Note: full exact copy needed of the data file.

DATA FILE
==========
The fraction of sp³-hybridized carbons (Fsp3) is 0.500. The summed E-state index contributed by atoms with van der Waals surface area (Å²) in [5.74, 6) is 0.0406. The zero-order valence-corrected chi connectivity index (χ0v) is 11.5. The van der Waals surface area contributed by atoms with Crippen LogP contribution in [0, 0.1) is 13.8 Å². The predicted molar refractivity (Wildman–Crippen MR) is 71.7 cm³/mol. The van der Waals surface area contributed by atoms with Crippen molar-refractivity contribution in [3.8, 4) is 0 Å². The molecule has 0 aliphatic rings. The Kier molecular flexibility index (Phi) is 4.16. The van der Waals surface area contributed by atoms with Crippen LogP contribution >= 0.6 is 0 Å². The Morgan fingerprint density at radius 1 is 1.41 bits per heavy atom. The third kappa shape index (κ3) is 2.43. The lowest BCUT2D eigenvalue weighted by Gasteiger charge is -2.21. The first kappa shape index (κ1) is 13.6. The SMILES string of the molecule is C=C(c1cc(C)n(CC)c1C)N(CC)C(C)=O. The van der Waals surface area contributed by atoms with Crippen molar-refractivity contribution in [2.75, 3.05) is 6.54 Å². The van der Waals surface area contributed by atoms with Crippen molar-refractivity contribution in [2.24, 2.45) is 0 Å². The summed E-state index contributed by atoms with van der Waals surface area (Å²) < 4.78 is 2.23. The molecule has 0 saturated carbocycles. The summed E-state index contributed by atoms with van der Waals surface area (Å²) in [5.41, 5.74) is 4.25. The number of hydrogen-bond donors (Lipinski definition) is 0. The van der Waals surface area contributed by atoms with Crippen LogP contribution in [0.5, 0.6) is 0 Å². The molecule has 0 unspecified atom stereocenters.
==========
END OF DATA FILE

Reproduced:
The fraction of sp³-hybridized carbons (Fsp3) is 0.500. The summed E-state index contributed by atoms with van der Waals surface area (Å²) in [5.74, 6) is 0.0406. The zero-order valence-corrected chi connectivity index (χ0v) is 11.5. The van der Waals surface area contributed by atoms with Crippen LogP contribution in [0, 0.1) is 13.8 Å². The predicted molar refractivity (Wildman–Crippen MR) is 71.7 cm³/mol. The van der Waals surface area contributed by atoms with Crippen molar-refractivity contribution in [3.8, 4) is 0 Å². The molecule has 0 aliphatic rings. The Kier molecular flexibility index (Phi) is 4.16. The van der Waals surface area contributed by atoms with Crippen LogP contribution >= 0.6 is 0 Å². The Morgan fingerprint density at radius 1 is 1.41 bits per heavy atom. The third kappa shape index (κ3) is 2.43. The lowest BCUT2D eigenvalue weighted by Gasteiger charge is -2.21. The first kappa shape index (κ1) is 13.6. The SMILES string of the molecule is C=C(c1cc(C)n(CC)c1C)N(CC)C(C)=O. The van der Waals surface area contributed by atoms with Crippen molar-refractivity contribution in [2.75, 3.05) is 6.54 Å². The van der Waals surface area contributed by atoms with Crippen molar-refractivity contribution in [2.24, 2.45) is 0 Å². The summed E-state index contributed by atoms with van der Waals surface area (Å²) < 4.78 is 2.23. The molecule has 0 saturated carbocycles. The summed E-state index contributed by atoms with van der Waals surface area (Å²) in [5.41, 5.74) is 4.25. The number of hydrogen-bond donors (Lipinski definition) is 0. The van der Waals surface area contributed by atoms with Crippen LogP contribution in [0.5, 0.6) is 0 Å². The molecule has 0 unspecified atom stereocenters.